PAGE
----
IPCs and LMWH can be used together in the same patient
Stroke patients are at high risk of venous thromboembolism (VTE) so any leg swelling should be carefully evaluated. D-dimer may be used if there is clinical suspicion, but it is frequently elevated in acute stroke limiting its value in decision making. It has high negative predictive value (if low, VTE very unlikely) but poor positive predictive value (high value not specific, so need further investigation). This would lead on to doppler scan of popliteal fossa. Any unexplained hypotension or hypoxia (as well as pleuritic chest pain, dyspnoea or haemoptysis) should result in action to positively rule out PE.
Symptomatic venous thromboembolism should be managed with low molecular weight heparin and warfarin - must always be discussed with a Consultant. Some patients have an absolute contraindication to anticoagulation and in these cases a vena cava filter may be considered.
In the case of primary intracerebral haemorrhage (ICH), VTE prophylaxis with low molecular weight heparin (LMWH) after 2 weeks MAY be indicated after re-risk assessment. This will always be a Consultant led decision.
Anti-embolism stockings have been shown NOT to result in any reduction in proximal DVT and should not be used in stroke patients.
Ref: 1: (CLOTS (Clots in Legs Or sTockings after Stroke) trials collaboration. Effectiveness of intermittent pneumatic compression in reduction of risk of deep vein thrombosis in patients who have had a stroke (CLOTS 3): a multicentre randomised controlled trial. Lancet 2013; published online May 31. http://dx.doi.org/10.1016/S0140-6736(13)61050-8.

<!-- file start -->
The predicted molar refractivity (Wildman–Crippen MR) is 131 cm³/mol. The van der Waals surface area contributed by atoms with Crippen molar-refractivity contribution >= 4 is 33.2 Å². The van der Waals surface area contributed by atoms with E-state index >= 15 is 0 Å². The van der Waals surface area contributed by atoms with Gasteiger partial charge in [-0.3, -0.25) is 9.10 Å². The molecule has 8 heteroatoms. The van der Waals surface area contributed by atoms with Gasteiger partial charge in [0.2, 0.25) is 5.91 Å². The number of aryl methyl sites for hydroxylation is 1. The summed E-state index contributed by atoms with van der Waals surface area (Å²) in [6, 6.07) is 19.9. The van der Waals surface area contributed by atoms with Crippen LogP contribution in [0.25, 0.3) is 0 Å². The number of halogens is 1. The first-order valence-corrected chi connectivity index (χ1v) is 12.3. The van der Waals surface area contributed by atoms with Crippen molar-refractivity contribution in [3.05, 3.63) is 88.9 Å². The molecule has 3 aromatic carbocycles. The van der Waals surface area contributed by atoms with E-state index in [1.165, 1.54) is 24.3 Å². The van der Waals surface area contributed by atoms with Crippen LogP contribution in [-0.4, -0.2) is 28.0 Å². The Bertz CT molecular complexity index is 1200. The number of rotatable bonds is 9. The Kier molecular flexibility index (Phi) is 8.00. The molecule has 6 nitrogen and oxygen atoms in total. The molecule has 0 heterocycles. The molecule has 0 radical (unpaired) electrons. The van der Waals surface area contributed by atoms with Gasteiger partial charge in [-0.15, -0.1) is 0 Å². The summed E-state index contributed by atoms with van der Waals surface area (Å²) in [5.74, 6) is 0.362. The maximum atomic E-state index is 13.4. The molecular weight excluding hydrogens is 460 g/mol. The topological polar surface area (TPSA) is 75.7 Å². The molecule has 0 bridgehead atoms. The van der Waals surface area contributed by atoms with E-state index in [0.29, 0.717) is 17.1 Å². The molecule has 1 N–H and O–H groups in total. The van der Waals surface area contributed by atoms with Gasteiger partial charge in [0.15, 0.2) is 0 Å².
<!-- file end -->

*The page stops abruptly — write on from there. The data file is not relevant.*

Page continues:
Patients should be risk assessed on admission, after 14 days, then whenever the clinical situation changes. It should be a consultant decision on when to start LMWH
Enoxaparin is the drug of choice for stroke patients.
Dose in normal renal function 40mg subcutaneously once a day,
Creatinine Clearance < 30ml/min 20mg subcutaneously once a day
*For patients at extremes of body weight see document on net formulary LMWH section
All heparins are porcine based. If patients do not want a porcine based product consider fondaparinux 2.5mg s/c once a day reduced to 1.5mg s/c once a day if CrCl 20-50ml/min) Contra-indicated if CrCl < 20ml/min
Check for adherence problems to the IPCs daily
Ensure baseline FBC, U/E and LFTs have been checked. Patients with concern about bleeding risk should have a coagulation screen checked. Whenever possible, the patient should be weighed.
All patients should be monitored clinically for signs of VTE, signs of bleeding, and signs of adverse effects of LMWH eg skin reactions.
When to monitor for Heparin induced thrombocytopenia (HIT):
HIT is an allergic drug reaction which paradoxically results in thrombosis. Examples are stroke, myocardial infacrction, acute leg ischaemia, DVT, PE.
The risk of HIT in patients receiving LMWH is thought to be 0.5%.
All patients should have a FBC prior to starting prophylaxis with a LMWH.
Patients who have received heparin in the last 100 days should have a FBC 24 hours after starting LMWH
A fall of >30% starting platelet count may indicate the development of HIT. Further discussion on investigation and management should be undertaken with the haematologists.
To provide evidence-based recommendations for appropriate venous thromboembolism (VTE) risk assessment and management of patients admitted to hospital
VTE thromboprophylaxis for patients admitted with acute stroke
|Target patient group:||Stroke patients|
|Target professional group(s):||Secondary Care Doctors
Secondary Care Nurses
NICE clinical guideline CG92 (full guidelines and quick reference) - Venous thromboembolism: reducing the risk of
venous thromboembolism (deep vein thrombosis and pulmonary embolism) in patients admitted to hospital.
Trust Clinical Guidelines Group
LHP version 1.0